I can’t remember when I started my blog, 2007 I think. I took some time to reflect on past posts. I don’t think I have ever gone back to read what I have written, but today I did.
What a journey! I went to pick up our passports this morning and opening it up to see our residency visas in there left me a little emotional. Finally they were there… it was a beautiful sight.
I have felt so much lighter since we received the news but today was special and best of all they were issued on my birthday!
We have a challenging year ahead, but I am so excited about the new challenges! Reading some old posts, I realise the journey I have been on. It’s been a challenging one. It has also been a good one.
One of healing, new beginnings, new adventures.
All the toxic people inflicting hurt now gone. My fur baby safe and sound with me. My girls safe and happy. My husband my biggest supporter. I have even taken the first steps confiding in people I hold in high regard and have a sense of trust. I don’t have new friends yet, but have relationships I now feel confident that I can develop.
It’s a good feeling. Looking forward to this year.
Do you remember the movie The Goonies? We recently got a copy of it for the girls and it brought back dusty memories of growing up in the eighties. You have got to love the eighties!! What a wonderful blissful era.
It was so cool to have your hair permed and we all had the poofiest scrunchies to contain our fake curls in stylish ponytails on the side of our heads….or in a gorgeous banana clip, oh gotta love that look! We had fluorescent socks that you rolled down and it was super cool to wear several pairs all rolled down to make a rainbow of shocking colors.
We stole stuff from the chem lab and made smoke bombs in the road… Those days the chem lab still had things to experiment with and no one ever thought of stealing copper pipes and electrical cabling.
Our friends were the best and we believed we’ll be friends for life. It was super cool to dress exactly like your friend. We knew what “wax on, wax off” meant and got the urge to say “NOT” after every sentence.
It was an era of classic movies like Gremlins and He-Man and series like Doogie Howser. Alf still showed on Saturdays and was translated in Afrikaans. We watched Heidi and Nils Holgerson after church on a Sunday and all children went for Sunday afternoon naps.
We knew all the Bon Jovi songs and could walk home after a dance at school and it was perfectly safe. You could buy a whole lot of wilson toffees and nickerballs and other sweets and pay only 50 cents.
We still held annual Christmas celebrations at my dad’s work and believed that father christmas actually brought extra presents. We played Pack Man on Atari and thought color TV’s were awesome!
The boys wore white faded jeans and tucked in their shirts and we thought it looked fabulous! We had roller skates with four wheels and protective skating gear did not exist. We thought saying “shut up” was swearing and we still had respect for our parents.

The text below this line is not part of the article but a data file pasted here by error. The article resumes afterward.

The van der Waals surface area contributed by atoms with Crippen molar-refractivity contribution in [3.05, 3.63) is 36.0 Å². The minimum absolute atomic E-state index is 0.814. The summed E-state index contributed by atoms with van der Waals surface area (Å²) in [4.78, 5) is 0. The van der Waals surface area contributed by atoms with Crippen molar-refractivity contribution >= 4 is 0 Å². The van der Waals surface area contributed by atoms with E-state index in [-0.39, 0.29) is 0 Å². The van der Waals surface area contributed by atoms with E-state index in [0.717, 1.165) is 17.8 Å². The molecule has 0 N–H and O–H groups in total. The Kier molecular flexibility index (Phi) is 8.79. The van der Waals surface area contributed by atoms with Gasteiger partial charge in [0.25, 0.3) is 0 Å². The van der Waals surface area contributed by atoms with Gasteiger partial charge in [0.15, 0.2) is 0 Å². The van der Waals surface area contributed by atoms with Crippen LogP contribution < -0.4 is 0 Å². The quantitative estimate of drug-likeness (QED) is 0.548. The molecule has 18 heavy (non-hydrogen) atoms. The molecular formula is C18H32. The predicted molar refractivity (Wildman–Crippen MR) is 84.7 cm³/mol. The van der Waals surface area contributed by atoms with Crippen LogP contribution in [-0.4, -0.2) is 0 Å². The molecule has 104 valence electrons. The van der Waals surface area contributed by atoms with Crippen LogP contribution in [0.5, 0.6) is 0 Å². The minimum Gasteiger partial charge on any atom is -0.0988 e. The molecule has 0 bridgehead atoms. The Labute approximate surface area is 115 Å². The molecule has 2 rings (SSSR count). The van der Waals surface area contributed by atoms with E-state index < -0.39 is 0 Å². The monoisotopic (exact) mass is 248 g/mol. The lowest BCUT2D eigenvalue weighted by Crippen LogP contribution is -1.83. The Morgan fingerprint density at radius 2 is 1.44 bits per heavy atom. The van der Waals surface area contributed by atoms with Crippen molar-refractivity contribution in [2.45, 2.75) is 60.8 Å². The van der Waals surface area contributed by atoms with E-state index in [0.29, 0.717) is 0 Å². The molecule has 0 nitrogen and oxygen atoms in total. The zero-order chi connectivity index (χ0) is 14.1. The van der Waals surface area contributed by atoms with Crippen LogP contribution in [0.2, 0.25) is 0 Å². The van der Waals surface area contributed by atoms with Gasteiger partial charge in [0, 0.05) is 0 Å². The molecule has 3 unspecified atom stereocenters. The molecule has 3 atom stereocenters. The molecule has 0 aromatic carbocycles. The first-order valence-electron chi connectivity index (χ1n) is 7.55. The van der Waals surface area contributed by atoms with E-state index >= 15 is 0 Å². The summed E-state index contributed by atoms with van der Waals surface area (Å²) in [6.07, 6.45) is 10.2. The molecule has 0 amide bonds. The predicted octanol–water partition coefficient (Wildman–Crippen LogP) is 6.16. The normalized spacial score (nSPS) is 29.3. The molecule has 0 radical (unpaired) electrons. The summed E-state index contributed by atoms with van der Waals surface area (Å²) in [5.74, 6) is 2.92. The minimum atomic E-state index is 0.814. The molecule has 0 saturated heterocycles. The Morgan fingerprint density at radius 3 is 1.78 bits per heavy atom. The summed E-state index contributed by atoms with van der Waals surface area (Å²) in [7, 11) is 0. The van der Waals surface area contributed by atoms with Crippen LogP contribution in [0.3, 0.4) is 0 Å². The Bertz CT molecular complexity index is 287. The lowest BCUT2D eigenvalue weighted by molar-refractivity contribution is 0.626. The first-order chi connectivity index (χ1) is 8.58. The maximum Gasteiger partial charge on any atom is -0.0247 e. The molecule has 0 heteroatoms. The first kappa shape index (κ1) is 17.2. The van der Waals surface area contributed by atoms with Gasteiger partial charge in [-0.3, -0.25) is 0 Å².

The melody of the ice-cream van could be heard almost every day which was our cue to scramble looking for coins to buy some ice cream. We listened to stories on the radio and going to the movies was a huge thing.
Those were care free days when children were just that. Hardly any of your friends’ parent were divorced. We had physical exercise twice a week at school and had art and music as well. It was glorious times to be a kid!
I wonder how our kids will remember their childhood in time to come. I just know that I will forever have fond childhood memories 🙂
I refuse to believe that small acts of kindness cannot make a difference. I couldn’t sleep last night and was haunted by an image I saw of a starving child in Ethiopia. I felt frustrated by the fact that I can’t make any difference to that poor child’s absolute misery and hunger… but it got me thinking and I came up with a plan. We are surrounded by people that are also hungry, who find it hard to make it day to day, who earn minimal wages, so this is where I will start.
Like a small pebble in a pond, thrown the right way it can make extraordinary big ripples. My solution? I vow to make just one extra sandwich, and somewhere in my day I’ll give it to someone in need, and with some hope, at least 10 of my friends on Facebook, or 10 people reading this blog, will do the same…and if 10 friends of each of those 10 do it as well and so on and so on, just imagine how many people will get a sandwich that they could not afford.
You might think this stupid, but my challenge to you is this. Just in case people read this post late, I’ll do it on Friday the 13th. Very fitting as it will turn a superstitiously “bad-luck-day” into a good-luck one for someone. It will take you less than 5 min and 2 slices of bread with something in between. Please help me make a difference…
If you can’t feed a hundred people, then just feed ONE. – Mother Teresa
Super Salad indeed!!! I admit getting the very green wart-looking hubbard squash into cubes wasn’t completely difficult, made a whopper of a mess in the process, but with success of culinary level I got it cubed and actually cooked. The salad turned out perfectly supreme, and scrumptiously delicious!!! Gold stars for me 🙂
Here is the recipe for this very morish, gloriously colourful salad that will without a doubt leave you with a smug smile on your face:
½ hubbard squash cut into pieces
2 tbsp olive oil
1 red pepper
150g baby spinach
60ml toasted pine nuts
60ml olive oil
60ml red wine vinegar
2 tbsp maple syrup
2 tbsp wholegrain mustard
Preheat oven to 200 C. Toss the squash with the oil in a baking dish and bake for 20 min until tender. Gently toss the pepper through. Combine with other ingredients. Top with feta.
For the dressing whisk all the ingredients together in a small jug. Season to taste.
Whala.. It’s so Jaime-Oliver-ish… These are the benefits of being in a book club with people that do actually know how to cook. Enjoy!!